Photo Courtesy of GS1 US
Consumers wonder why it takes government so long to identify what foods are causing illnesses and to get those foods out of the marketplace. When someone falls ill, time is of the essence. No one knows this more than the victims of foodborne illness and their families, who are committed to food safety reform so that the tragedy they faced doesn't strike others.
It's common sense. By tracing products back more quickly, we can limit the number of people who become ill. We can also learn what caused the contamination and put steps in place to keep it from happening again. And we can target our recalls and other containment efforts to limit disruption of the food supply and harm to the industry.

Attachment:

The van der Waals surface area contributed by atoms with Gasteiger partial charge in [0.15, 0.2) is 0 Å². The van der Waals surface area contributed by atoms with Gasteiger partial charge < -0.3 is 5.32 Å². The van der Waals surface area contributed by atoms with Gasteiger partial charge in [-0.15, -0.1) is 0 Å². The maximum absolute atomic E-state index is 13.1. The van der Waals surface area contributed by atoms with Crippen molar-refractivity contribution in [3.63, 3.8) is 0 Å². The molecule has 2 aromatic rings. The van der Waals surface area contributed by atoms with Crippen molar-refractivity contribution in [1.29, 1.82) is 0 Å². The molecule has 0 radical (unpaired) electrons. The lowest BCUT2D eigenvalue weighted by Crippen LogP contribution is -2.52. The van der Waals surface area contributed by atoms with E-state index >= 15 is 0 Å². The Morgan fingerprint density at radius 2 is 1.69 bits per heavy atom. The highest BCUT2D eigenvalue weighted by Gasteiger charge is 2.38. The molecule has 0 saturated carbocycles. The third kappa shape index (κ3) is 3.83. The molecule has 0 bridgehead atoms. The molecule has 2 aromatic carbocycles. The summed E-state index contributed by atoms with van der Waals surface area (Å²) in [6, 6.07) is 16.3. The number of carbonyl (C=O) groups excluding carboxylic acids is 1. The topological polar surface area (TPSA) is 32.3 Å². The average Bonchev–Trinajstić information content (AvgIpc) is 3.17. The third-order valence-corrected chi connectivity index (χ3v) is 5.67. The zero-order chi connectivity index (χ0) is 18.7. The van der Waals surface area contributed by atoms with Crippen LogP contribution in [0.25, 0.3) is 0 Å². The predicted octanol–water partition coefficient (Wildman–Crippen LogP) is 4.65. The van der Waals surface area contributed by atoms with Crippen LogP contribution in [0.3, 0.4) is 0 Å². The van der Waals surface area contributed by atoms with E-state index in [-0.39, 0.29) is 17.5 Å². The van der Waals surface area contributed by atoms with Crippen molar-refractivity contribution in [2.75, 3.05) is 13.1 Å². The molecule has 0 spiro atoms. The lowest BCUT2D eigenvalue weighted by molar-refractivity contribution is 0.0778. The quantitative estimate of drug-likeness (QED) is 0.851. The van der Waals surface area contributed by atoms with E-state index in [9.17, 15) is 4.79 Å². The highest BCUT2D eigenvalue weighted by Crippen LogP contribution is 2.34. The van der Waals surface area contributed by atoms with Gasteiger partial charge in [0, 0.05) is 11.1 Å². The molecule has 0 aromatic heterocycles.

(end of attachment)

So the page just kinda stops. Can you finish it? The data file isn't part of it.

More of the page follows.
Unfortunately, our ability to trace many foods back to their origin is lacking--especially with foods such as fruits and vegetables that often have no labels. Even tracing foods with better identification faces roadblocks such as poor record-keeping along the farm-to-table chain. I've traveled around the country to learn about the diversity of operations and distribution systems and nowhere is the challenge more clear than with the vast variety of products for which FDA is responsible, from lettuce grown on a farm to cereal produced and packaged in a plant.